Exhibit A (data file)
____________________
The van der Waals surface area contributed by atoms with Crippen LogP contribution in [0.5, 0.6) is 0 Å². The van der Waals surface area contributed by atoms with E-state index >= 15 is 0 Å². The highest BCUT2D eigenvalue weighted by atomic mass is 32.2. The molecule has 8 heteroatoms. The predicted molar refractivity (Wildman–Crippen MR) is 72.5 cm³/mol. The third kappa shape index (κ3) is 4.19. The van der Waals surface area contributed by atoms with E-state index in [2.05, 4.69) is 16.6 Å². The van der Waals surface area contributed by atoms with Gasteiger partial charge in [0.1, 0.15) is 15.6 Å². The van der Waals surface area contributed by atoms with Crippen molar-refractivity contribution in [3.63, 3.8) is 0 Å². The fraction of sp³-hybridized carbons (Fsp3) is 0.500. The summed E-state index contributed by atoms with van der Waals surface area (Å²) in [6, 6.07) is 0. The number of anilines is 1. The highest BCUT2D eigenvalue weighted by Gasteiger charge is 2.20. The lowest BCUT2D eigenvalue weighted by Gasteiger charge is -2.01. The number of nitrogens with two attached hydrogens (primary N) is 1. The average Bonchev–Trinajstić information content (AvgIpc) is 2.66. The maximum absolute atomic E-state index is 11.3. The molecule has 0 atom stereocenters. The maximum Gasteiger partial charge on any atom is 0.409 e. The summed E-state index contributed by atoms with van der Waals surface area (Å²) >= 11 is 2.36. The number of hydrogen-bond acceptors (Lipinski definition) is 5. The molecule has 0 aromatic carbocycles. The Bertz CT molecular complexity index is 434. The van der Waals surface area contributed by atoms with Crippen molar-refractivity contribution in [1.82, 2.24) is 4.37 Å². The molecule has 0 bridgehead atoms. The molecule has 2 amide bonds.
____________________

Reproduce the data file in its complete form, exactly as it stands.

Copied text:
The van der Waals surface area contributed by atoms with Crippen LogP contribution in [0.5, 0.6) is 0 Å². The van der Waals surface area contributed by atoms with E-state index >= 15 is 0 Å². The highest BCUT2D eigenvalue weighted by atomic mass is 32.2. The molecule has 8 heteroatoms. The predicted molar refractivity (Wildman–Crippen MR) is 72.5 cm³/mol. The third kappa shape index (κ3) is 4.19. The van der Waals surface area contributed by atoms with E-state index in [2.05, 4.69) is 16.6 Å². The van der Waals surface area contributed by atoms with Gasteiger partial charge in [0.1, 0.15) is 15.6 Å². The van der Waals surface area contributed by atoms with Crippen molar-refractivity contribution in [3.63, 3.8) is 0 Å². The fraction of sp³-hybridized carbons (Fsp3) is 0.500. The summed E-state index contributed by atoms with van der Waals surface area (Å²) in [6, 6.07) is 0. The number of anilines is 1. The highest BCUT2D eigenvalue weighted by Gasteiger charge is 2.20. The lowest BCUT2D eigenvalue weighted by Gasteiger charge is -2.01. The number of nitrogens with two attached hydrogens (primary N) is 1. The average Bonchev–Trinajstić information content (AvgIpc) is 2.66. The maximum absolute atomic E-state index is 11.3. The molecule has 0 atom stereocenters. The maximum Gasteiger partial charge on any atom is 0.409 e. The summed E-state index contributed by atoms with van der Waals surface area (Å²) >= 11 is 2.36. The number of hydrogen-bond acceptors (Lipinski definition) is 5. The molecule has 0 aromatic carbocycles. The Bertz CT molecular complexity index is 434. The van der Waals surface area contributed by atoms with Crippen molar-refractivity contribution in [1.82, 2.24) is 4.37 Å². The molecule has 0 bridgehead atoms. The molecule has 2 amide bonds.